New research into housing affordability shows that Australia's problem is worse than expected, with 31% of all households having very little capacity to save or to buy beyond what they need after meeting housing costs.
A further 14% suffer major financial and well-being pressures – and this lack of spending power had broader implications for the entire Australian economy, not just housing, warns Professor Terry Burke of Swinburne University.
“If we already thought it [affordability] was bad, it is actually worse,”he says.
Professor Burke, who co authored the Australian Housing and Urban Research Institute report, A New Lens on Housing Affordability and Market Behaviour, says renters and the elderly are facing the most severe affordability problem. Families with younger children under five also struggle, partly because some parents left the workforce to look after the children.
The study found that families with annual incomes less than $40,000 were forced out of buying a home altogether, while those with incomes between $40,000 and $80,000 could only afford homes in the outer suburbs or growth areas.
“Not until household income exceeded $100,000 was there much ability for families to purchase in the inner city and middle ring,” the study, which is based on data from Adelaide and Melbourne, found.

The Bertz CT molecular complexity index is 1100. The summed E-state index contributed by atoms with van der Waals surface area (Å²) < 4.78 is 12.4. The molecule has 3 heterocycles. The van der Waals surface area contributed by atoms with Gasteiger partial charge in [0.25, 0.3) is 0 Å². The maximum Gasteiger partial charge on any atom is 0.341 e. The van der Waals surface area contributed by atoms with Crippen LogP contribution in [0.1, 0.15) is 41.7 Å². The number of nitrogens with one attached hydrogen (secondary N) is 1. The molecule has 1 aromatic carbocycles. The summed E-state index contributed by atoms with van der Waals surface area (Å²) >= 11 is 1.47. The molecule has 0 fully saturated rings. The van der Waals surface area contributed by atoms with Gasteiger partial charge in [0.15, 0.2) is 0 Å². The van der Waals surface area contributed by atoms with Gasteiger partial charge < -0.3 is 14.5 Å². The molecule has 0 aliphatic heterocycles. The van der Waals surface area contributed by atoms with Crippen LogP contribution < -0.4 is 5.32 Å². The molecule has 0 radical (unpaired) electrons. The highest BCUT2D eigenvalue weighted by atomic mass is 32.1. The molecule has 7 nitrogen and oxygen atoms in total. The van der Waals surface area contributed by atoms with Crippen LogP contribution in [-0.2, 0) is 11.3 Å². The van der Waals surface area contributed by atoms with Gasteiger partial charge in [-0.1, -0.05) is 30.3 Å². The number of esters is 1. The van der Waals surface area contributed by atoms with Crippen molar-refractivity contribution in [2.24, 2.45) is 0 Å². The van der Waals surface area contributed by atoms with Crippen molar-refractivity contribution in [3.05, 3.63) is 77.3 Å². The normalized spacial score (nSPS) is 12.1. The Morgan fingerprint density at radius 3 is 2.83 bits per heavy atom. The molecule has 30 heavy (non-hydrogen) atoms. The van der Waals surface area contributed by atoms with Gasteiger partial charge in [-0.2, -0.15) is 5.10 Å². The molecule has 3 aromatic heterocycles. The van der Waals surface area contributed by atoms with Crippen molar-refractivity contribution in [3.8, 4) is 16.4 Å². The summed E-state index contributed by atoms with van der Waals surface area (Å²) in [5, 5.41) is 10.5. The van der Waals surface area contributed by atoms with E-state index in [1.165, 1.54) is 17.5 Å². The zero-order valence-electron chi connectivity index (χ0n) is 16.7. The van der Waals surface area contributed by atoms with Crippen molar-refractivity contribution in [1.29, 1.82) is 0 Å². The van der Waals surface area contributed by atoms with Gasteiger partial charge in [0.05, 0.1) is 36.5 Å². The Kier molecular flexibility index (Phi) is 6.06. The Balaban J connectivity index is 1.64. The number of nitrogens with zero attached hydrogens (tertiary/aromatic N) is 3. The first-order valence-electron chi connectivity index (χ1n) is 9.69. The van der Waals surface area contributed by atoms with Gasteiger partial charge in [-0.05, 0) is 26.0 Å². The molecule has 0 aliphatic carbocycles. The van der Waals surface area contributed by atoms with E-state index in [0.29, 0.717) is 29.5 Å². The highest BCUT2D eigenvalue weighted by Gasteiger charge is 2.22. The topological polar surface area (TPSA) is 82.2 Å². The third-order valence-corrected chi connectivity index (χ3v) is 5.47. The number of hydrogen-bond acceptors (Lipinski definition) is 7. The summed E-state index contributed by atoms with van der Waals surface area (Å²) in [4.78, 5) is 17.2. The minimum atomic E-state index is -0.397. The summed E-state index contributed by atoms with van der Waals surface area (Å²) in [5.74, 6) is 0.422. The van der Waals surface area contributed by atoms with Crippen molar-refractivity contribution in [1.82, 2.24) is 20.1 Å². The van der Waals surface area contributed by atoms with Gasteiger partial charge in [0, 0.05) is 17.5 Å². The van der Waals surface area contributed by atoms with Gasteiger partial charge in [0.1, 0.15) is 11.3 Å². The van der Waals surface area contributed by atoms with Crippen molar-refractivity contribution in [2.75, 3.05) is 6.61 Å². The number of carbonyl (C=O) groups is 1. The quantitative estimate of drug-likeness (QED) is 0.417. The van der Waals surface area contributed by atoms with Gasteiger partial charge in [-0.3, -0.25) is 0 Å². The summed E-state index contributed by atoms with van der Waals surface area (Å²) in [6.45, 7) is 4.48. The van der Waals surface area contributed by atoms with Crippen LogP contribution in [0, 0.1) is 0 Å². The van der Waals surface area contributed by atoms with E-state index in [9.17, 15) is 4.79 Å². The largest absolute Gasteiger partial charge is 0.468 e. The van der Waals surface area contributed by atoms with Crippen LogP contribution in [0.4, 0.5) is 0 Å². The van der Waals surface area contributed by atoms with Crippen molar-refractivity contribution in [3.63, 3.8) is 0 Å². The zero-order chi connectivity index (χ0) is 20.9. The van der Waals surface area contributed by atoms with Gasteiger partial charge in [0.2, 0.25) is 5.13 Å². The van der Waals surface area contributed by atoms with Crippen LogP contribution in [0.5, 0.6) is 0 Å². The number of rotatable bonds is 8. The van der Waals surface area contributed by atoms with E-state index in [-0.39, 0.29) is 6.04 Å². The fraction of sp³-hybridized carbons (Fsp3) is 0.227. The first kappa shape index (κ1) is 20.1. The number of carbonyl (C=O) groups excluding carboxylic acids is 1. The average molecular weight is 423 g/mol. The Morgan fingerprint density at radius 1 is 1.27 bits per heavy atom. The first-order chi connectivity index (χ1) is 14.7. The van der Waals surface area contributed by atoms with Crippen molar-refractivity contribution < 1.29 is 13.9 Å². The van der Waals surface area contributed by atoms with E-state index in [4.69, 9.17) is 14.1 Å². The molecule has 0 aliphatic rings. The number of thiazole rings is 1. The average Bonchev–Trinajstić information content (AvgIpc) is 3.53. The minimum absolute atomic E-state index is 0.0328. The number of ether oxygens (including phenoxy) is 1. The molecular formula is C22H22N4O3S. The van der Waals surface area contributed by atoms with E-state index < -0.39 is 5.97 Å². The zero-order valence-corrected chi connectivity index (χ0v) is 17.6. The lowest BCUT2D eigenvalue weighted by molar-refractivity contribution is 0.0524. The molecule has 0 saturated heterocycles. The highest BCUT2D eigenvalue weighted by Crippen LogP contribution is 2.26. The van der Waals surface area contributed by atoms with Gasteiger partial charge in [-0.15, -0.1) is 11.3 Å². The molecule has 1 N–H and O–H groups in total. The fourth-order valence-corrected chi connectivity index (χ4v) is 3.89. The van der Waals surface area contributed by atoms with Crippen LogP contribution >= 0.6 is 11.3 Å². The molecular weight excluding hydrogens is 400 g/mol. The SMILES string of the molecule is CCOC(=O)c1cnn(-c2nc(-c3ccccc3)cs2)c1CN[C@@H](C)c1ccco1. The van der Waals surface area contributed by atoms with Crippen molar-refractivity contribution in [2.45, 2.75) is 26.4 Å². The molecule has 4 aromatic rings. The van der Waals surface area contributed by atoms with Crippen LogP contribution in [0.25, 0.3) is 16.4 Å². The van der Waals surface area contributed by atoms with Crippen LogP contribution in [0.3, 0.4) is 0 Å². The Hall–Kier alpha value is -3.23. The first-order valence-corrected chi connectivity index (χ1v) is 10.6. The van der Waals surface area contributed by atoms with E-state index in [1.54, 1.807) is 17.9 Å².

Professor Burke also points out that singles and couples had a much greater capacity to pay high house prices and rents than families earning the same income.
“The development industry has already worked this out, which explains the proliferation of one and two-bedroom apartments in inner-city and middle-ring Melbourne in the past decade,” the study says.
“These household affordability differentials appear to be shaping a new urban and social form, with families and detached housing on the fringe and non-family households in inner-city and middle-ring locations.”
Unfortunately, it appears there is little chance of this situation turning around, Professor Burke says, as housing wealth drives consumption and revenue in the form of stamp duty, so governments are unwilling to introduce policies to dramatically improve affordability.
“Any slowdown in property turnover or contraction in prices will affect the bottom line of state finances,” he says.
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